Bruce’s Tunnel – Kennet and Avon Canal – between Wootton Top Lock and Crofton Locks in Wiltshire
Canal Paddle – October 2021
Launch from – SN8 4NQ, There is parking on the side of the road next to the canal gate entrance, there is also a car park (near the pub) up the road if it gets busy.
When launching – You want to be on the side of the canal that’s on the left, if you’re looking up the road with your back to the village and the pub.
Getting to Bruce’s tunnel – This paddle is moderately easy for paddlers who are used to 3-5 mile paddles. With only about 3 or 4 lock gates to walk around which adds to the fun and the challenge and with one part of the canal so short between gates, we walked the boards that stretch.
Weather – We did this trip when the weather was forecast ‘absolutely awful’, with fairly high winds and rain and as predicted it was well protected from the elements. That said if your new to paddling and don’t understand wind, water or what to wear etc, go with someone who does (pointing out the obvious).
Getting to Bruces Tunnel is about a 2.5 mile paddle up to the tunnel and you do have to come back the same way but it’s not boring, as you get a totally different perspective of the same part of the canal, we paddled in autumn and all the trees were turning red and orange and it was absolutely stunning. You may notice the date of the post? We paddled on Halloween weekend and just before the 2nd Lockdown and the beauty of this place was the perfect distraction to the bad news shortly to follow. One of the lovely things about this paddle is even though it’s short, there is little parking and few roads near this paddling experience, we only saw 5 people, 3 at the beginning with kayaks and 2 walkers, no one else paddling and other than very large container trains passing every now and again the place was ours to enjoy.
Now for the scary bit… if you’re a silly sausage like me…
Getting to the Tunnel is a stunning experience and it then looms in front of you,.. knowing its 459m long, I was expecting something ‘loooooong’ so seeing the light at the end was sort of disappointing.. My son, 10 years old (on the front of my board) said ‘is that it?’ sort of disappointed, as he was expecting more! Me, completely relieved we can see the light at the end, starts paddling though. Entering the tunnel you can see the chains on the right-hand side, where the workers on the barges in the 1800’s had to pull themselves along as there is no side path. As you get deeper and deeper the light completely dies and you’re in the pitch black with only the small amount of light in front of you to to keep you straight…my knees knocked, so much I had to kneel down and the scary cat I am, I didn’t focus and went into the left-hand side of the wall several times with the lovely carbon paddle (undamaged after the event) crashing in to the side.. Gary was in front with Jack (sat on the front of my board) both cool as cucumbers and loving it.. When we finally got to the end, there was absolutely no movement on the water and a completely uncapturable moment with photography caught the illusion of the tunnel been spectacularly magical, the illusion was something out of Harry Potter, where the tunnel bricks and structure looked so vivid in the water you could barely see which way was up..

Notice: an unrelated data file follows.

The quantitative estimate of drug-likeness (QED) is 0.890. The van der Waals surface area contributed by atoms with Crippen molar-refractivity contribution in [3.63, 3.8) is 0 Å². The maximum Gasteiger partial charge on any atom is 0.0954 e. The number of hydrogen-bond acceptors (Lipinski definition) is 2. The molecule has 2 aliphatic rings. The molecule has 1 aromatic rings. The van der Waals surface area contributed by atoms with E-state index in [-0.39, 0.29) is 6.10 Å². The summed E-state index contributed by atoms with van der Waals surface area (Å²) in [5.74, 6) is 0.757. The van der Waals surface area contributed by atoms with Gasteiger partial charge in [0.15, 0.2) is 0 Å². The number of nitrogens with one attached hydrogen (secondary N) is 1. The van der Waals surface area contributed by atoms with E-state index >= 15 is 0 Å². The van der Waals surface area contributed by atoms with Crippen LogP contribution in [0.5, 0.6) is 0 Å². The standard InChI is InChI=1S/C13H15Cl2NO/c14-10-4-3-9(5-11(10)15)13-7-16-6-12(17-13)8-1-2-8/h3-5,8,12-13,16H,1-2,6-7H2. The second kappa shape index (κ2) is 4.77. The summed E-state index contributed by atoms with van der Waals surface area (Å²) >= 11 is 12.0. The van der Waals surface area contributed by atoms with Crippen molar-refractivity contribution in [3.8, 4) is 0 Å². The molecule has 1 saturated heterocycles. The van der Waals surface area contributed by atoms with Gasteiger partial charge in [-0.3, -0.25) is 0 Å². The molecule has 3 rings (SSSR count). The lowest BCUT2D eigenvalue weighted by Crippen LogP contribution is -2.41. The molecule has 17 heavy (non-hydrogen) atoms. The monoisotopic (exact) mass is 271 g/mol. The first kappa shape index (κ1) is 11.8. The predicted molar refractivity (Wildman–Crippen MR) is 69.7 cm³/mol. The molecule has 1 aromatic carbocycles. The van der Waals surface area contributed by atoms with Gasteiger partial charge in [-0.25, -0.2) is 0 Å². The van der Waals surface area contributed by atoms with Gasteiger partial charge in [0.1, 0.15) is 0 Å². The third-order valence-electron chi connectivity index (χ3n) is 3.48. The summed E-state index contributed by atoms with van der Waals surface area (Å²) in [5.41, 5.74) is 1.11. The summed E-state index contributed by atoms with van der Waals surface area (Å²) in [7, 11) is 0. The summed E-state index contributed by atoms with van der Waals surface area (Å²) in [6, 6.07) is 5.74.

After a couple of pictures of the Brunels tunnel historical plack and photographs of that side of the tunnel, it was time to head back, the scary cat of the family stayed on her feet the whole way and didn’t crash into the sidewall again and Gary the man of the house, dutifully stayed behind this time instead of zooming ahead, there was no magical harry potter moment on this side as the wind was rippling the water .. back on the home straight the river was just as beautiful on the way back and the wind in front of us.
The Pub Stop
The Royal Oak is a local pun in the village next to the paddle with b&b facility it’s possible to make a weekend trip of the paddle – http://royaloakwiltshire.co.uk/
All in all its a nice 5 ish mile paddle (with a pint at the end ) easy assess to and from the launch point and taking our luck into consideration, a fabulously bad weather paddle.
Links – Wikipedia – Bruces Tunnel
Emma & Gary (and Jack the photographer)